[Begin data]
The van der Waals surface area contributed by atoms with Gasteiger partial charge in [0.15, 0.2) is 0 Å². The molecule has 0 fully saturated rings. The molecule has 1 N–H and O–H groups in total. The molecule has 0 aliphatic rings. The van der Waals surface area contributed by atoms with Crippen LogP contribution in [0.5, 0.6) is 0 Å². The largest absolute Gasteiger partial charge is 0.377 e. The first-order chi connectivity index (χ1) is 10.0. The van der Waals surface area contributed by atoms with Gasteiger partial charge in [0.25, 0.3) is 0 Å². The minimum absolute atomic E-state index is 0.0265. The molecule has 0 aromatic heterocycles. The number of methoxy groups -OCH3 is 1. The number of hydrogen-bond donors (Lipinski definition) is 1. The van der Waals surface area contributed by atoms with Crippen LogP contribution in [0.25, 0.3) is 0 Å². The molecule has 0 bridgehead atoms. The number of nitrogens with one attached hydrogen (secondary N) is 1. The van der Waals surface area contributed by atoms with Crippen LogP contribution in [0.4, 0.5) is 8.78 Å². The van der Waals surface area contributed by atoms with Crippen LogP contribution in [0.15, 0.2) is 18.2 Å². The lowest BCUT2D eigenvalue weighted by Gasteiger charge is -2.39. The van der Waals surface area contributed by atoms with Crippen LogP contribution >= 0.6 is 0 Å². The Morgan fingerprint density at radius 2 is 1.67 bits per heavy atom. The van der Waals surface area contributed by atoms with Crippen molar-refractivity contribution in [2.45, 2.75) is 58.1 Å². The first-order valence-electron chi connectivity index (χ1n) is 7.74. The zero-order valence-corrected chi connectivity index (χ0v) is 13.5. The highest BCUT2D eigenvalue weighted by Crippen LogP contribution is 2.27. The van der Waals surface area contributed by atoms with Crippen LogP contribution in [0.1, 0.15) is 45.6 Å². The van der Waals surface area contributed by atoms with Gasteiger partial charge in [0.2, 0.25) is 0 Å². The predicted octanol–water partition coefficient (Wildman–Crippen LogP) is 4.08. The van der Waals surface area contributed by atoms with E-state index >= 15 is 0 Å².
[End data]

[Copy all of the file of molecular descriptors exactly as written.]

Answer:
The van der Waals surface area contributed by atoms with Gasteiger partial charge in [0.15, 0.2) is 0 Å². The molecule has 0 fully saturated rings. The molecule has 1 N–H and O–H groups in total. The molecule has 0 aliphatic rings. The van der Waals surface area contributed by atoms with Crippen LogP contribution in [0.5, 0.6) is 0 Å². The largest absolute Gasteiger partial charge is 0.377 e. The first-order chi connectivity index (χ1) is 10.0. The van der Waals surface area contributed by atoms with Gasteiger partial charge in [0.25, 0.3) is 0 Å². The minimum absolute atomic E-state index is 0.0265. The molecule has 0 aromatic heterocycles. The number of methoxy groups -OCH3 is 1. The number of hydrogen-bond donors (Lipinski definition) is 1. The van der Waals surface area contributed by atoms with Crippen LogP contribution in [0.25, 0.3) is 0 Å². The molecule has 0 bridgehead atoms. The number of nitrogens with one attached hydrogen (secondary N) is 1. The van der Waals surface area contributed by atoms with Crippen LogP contribution in [0.4, 0.5) is 8.78 Å². The van der Waals surface area contributed by atoms with Crippen LogP contribution in [0.15, 0.2) is 18.2 Å². The lowest BCUT2D eigenvalue weighted by Gasteiger charge is -2.39. The van der Waals surface area contributed by atoms with Crippen LogP contribution >= 0.6 is 0 Å². The Morgan fingerprint density at radius 2 is 1.67 bits per heavy atom. The van der Waals surface area contributed by atoms with Crippen molar-refractivity contribution in [2.45, 2.75) is 58.1 Å². The first-order valence-electron chi connectivity index (χ1n) is 7.74. The zero-order valence-corrected chi connectivity index (χ0v) is 13.5. The highest BCUT2D eigenvalue weighted by Crippen LogP contribution is 2.27. The van der Waals surface area contributed by atoms with Crippen LogP contribution in [0.1, 0.15) is 45.6 Å². The van der Waals surface area contributed by atoms with Gasteiger partial charge in [0.2, 0.25) is 0 Å². The predicted octanol–water partition coefficient (Wildman–Crippen LogP) is 4.08. The van der Waals surface area contributed by atoms with E-state index >= 15 is 0 Å².